There are certainly various relations between sentences and states of affairs. But I was thinking that the former is a sentence that is directly about another sentence, and the latter is a sentence that is directly about a certain act type. I really don’t think much rests on such a distinction, though, as long as you have available to you the distinction between direct and indirect speech acts.

I don’t have any specific references off-hand, but Steven Davis’s anthology *Pragmatics: A Reader* has a number of good articles concerning the relations among pragmatics, presupposition, speech acts, truth, semantics, and more.

Since some of my comments at the WMW may have been part of what Don was alluding to in his original post, I thought I'd confess that I wasn't 100% upfront about my attitude towards the error theory in those comments. I actually believe something even more uncompromising: in my view, the error theory is inconsistent with certain truths of (deontic) logic; so the error theory is itself logically self-contradictory.

The reason is simple. In standard deontic logic (SDL), whenever p is a logical truth, 'It ought to be that p' is also a logical truth. Many metaethicists think that this feature of SDL is indefensible, but I've defended in print (e.g. in Section 5.1 of Chapter 5 of my book), and I stand by what I said. So, in my view, there are lots of logical truths in which 'It ought to be that ...' has largest scope. Moreover, in my view, this fact is itself a truth of logic -- even though it clashes with almost every version of the error theory.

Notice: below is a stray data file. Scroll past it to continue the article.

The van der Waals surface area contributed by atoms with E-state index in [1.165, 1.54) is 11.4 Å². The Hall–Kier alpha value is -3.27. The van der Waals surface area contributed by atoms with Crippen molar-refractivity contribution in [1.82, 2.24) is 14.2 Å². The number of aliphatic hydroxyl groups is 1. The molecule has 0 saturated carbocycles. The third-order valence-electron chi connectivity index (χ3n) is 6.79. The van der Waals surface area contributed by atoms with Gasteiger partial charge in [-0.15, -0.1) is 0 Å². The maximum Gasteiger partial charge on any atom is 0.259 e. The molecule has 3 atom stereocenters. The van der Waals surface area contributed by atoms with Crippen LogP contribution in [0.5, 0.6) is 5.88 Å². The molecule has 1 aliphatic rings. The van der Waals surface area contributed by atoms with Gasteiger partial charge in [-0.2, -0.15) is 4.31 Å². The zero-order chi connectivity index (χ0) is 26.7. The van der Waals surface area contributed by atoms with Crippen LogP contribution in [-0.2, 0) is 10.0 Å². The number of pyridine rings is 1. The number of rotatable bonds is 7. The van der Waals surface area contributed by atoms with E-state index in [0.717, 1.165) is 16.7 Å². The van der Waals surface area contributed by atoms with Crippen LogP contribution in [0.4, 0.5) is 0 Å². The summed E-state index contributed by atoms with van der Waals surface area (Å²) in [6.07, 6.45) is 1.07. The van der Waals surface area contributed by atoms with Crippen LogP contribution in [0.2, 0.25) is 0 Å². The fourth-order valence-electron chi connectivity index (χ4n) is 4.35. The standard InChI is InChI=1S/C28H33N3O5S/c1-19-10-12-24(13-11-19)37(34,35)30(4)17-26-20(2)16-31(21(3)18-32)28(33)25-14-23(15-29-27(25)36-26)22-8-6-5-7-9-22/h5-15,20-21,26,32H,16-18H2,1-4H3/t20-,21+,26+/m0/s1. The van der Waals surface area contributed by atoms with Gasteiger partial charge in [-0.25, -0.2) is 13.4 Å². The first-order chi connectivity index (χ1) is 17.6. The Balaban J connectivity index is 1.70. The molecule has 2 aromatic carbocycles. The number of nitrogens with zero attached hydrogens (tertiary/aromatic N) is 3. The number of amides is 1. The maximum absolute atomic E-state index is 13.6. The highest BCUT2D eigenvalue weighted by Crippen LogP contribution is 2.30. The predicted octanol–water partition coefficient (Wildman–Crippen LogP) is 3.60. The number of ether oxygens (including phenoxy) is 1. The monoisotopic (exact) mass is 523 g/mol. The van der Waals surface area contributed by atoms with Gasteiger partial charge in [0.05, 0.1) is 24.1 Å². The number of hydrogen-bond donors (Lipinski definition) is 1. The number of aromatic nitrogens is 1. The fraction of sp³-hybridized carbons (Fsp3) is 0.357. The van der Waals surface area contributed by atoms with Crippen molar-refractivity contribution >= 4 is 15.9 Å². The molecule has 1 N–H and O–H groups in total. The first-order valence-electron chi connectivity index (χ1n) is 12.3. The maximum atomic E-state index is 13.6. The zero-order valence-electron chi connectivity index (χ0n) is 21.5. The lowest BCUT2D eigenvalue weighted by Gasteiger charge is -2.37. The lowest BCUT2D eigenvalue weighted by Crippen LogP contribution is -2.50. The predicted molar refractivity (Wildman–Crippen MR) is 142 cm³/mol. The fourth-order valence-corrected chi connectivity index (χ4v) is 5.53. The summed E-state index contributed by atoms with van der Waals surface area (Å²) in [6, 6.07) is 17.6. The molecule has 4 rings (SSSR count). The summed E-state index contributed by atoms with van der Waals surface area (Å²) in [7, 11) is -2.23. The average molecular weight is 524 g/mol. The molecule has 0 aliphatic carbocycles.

Now, I think that there can be disagreements in which both sides are (at least in some sense) reasonable, even though in fact one of these sides is saying things that are logically self-contradictory. Some logical truths just aren't obviously true (let alone obviously truths of logic). It seems to me that the dispute between Don and an adherent of SDL is going to have to like this.

Don, I'm not sure how much explaining of your overall view you want to get into, but I'll ask a couple of questions that this thread (and in particular Ralph's comment) provoked. I'm interested in just where, to the extent you accept ET, you see the E occurring. Is it moral claims or statements themselves that you take to be erroneous? If so, what is the moral that gives rise to the error?

By way of contrast, I wonder if you also would hold to an error theory about, say, prudential claims:

(P) One ought not prefer one's own lesser good to one's greater.
Or how about instrumental practical rationality?
(I) If you want to be in Chicago by noon, you ought to catch the 9 am flight.
General practical reasons claims?
(PR) You have reason to intervene if you see someone torturing a child.
Or theoretical reasons statements?
(T) You oughtn't believe everything you read.